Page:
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Liquid Smoke & Ultimate Cheater Pulled Pork!
By RB Quinn & Mindy Merrell, co-
What is Liquid Smoke Anyway? Liquid smoke is a Cheater BBQ essential—a critical ingredient for making great barbecue without a fire. Liquid smoke is exactly that—smoke from smoldering hardwoods or fruitwoods condensed in water with impurities and carcinogens removed. It is not chemical or synthetic. It is safe, consistent, timesaving, economical, and environmentally friendly smoke in a bottle.
We call it bottled smoke. It tastes and smells like real smoke because it is real
smoke. It has been accepted by the U.S. Food and Drug Administration since the early
1960s. Just like traditional wood smoke, not only does bottled smoke deliver great
flavor it also still performs the age-
Consistency is the biggest challenge in outdoor barbecue. The weather, the wind, the wood, the temperature, the equipment, the time, the rub, the mop, the meat, the mood, everything is a determining factor in the outcome of barbecue. And that’s a big part of the fun. Bottled smoke paired with the controlled environment of the indoor kitchen eliminates more than half of these iffy variables. That’s fun, too.
Bottled Smoke in the Store -
Retail bottled smoke is usually parked near the barbecue sauces, ketchup, and marinades in supermarkets. You’ll likely find brands like Colgin, Reese, Figaro, Hadden House, Wright’s, and Lazy Kettle. Some soften the flavor with vinegar and molasses and even sugar. Others are simply smoke concentrate in water. Check for yourself on the label.
How Much Smoke is Just Right? Now there’s the barbecue question of all time with no real answer whether you are smoking over a wood fire or indoors in the oven. It’s up to you. The better question is how much is too much. With smoke, you know it when you taste it. Like lots of flavors and seasonings, smoke should be added to suit your taste. The only way to find that out is to get in the kitchen. No matter how much you like to use, bottled smoke manufacturers say the flavor does not diminish during cooking and can be added at any point during cooking. Start with the general rule of thumb of one tablespoon per pound of meat. In other applications, try a teaspoon per serving.
One small bottle of smoke is generally enough for one good size pork butt, brisket, or a three pack of ribs. Bottled smoke can also be dashed into dishes a little at a time like hot pepper sauce.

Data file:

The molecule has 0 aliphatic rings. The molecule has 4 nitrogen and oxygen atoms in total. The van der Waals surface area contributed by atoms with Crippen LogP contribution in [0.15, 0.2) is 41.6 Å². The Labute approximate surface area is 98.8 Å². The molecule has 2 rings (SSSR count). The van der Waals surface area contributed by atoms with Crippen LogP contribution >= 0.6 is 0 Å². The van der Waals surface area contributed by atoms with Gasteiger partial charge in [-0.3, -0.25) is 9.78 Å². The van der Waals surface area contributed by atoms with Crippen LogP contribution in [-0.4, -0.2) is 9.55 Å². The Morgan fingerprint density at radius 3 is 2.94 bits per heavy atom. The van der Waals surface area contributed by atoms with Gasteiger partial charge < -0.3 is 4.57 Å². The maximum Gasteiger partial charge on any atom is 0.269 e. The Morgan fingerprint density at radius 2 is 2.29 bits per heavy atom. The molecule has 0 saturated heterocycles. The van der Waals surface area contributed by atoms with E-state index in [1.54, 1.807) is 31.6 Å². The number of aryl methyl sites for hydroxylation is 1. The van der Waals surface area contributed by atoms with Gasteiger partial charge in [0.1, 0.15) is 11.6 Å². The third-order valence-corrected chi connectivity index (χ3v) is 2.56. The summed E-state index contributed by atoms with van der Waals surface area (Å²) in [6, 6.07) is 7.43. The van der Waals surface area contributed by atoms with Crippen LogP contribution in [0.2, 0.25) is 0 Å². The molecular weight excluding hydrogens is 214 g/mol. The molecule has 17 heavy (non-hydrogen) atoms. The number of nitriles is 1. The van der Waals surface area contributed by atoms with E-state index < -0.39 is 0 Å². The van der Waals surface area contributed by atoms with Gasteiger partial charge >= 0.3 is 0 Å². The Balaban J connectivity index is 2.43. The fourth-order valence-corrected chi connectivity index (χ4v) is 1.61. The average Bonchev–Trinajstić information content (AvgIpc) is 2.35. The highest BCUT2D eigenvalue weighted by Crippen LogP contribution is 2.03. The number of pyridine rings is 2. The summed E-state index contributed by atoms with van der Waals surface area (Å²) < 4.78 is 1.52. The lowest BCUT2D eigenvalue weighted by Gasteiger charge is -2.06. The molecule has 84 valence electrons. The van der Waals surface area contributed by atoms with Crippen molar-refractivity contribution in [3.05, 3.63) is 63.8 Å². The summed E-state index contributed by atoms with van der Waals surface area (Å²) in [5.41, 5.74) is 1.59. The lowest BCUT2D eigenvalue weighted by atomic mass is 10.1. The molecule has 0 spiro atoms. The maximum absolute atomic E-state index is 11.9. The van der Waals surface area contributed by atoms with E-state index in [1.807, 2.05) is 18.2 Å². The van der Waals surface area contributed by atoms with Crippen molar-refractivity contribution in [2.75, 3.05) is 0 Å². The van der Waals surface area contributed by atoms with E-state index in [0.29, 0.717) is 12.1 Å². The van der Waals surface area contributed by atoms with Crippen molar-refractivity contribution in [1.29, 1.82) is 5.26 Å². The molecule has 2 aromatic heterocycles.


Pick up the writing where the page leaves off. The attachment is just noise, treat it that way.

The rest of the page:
Smell Smoke -
RB Quinn & Mindy Merrell 'Cheater Chefs'are the co-
Ultimate Cheater Pulled Pork
Okay, here we go. We’ll either have you at “Ultimate Cheater Pulled Pork” or our book is headed straight for the library’s used book sale. We know that. You know that. So, let’s drop the chit chat and make some cheater barbecue.
In short, you drop a pork butt into the slow cooker, add dry rub and bottled smoke,
close the cover, go away for a while, pull or chop the meat and pile it on a bun,
add sauce, get out the pickles, open a beer. BOOM! That’s barbecue, baby. Can you
feel it? That’s Ultimate Cheater Pulled Pork. Makes 12 to 14 servings.
One (5 to 6 pound) boneless Boston Butt pork roast or boneless country style ribs
1/4 cup Cheater Basic Dry Rub (or your own favorite, ours is just a blend of salt, pepper, paprika and a little garlic powder)
1/2 cup bottled smoke (you can use less, if this scares you)
1. Cut up the pork shoulder into medium (2 to 3-
2. Put the pieces in a large (at least 5 quarts) slow cooker. Sprinkle the meat with the rub, turning the pieces to coat evenly. Add the bottled smoke.
3. Cover and cook on high 5 to 6 hours or on low for 10 to 12 hours, until the meat
4. Remove the meat from the cooker to a rimmed platter or baking sheet with tongs and a slotted spoon. Allow the meat to cool enough to handle.
5. Pull the meat into strands. It should shred very easily.
6. Serve the barbecue piled on buns with barbecue sauce and slaw.
7. To serve the barbecue later, refrigerate the meat when it has cooled. Pour the meat juice into a separate container and refrigerate. Before reheating the juice, skim and discard the congealed fat layer on the top.
8. To re-
9. While the meat warms, combine the barbecue sauce and some of the additional reserved meat juice in a saucepan. Heat through and serve with the barbecue.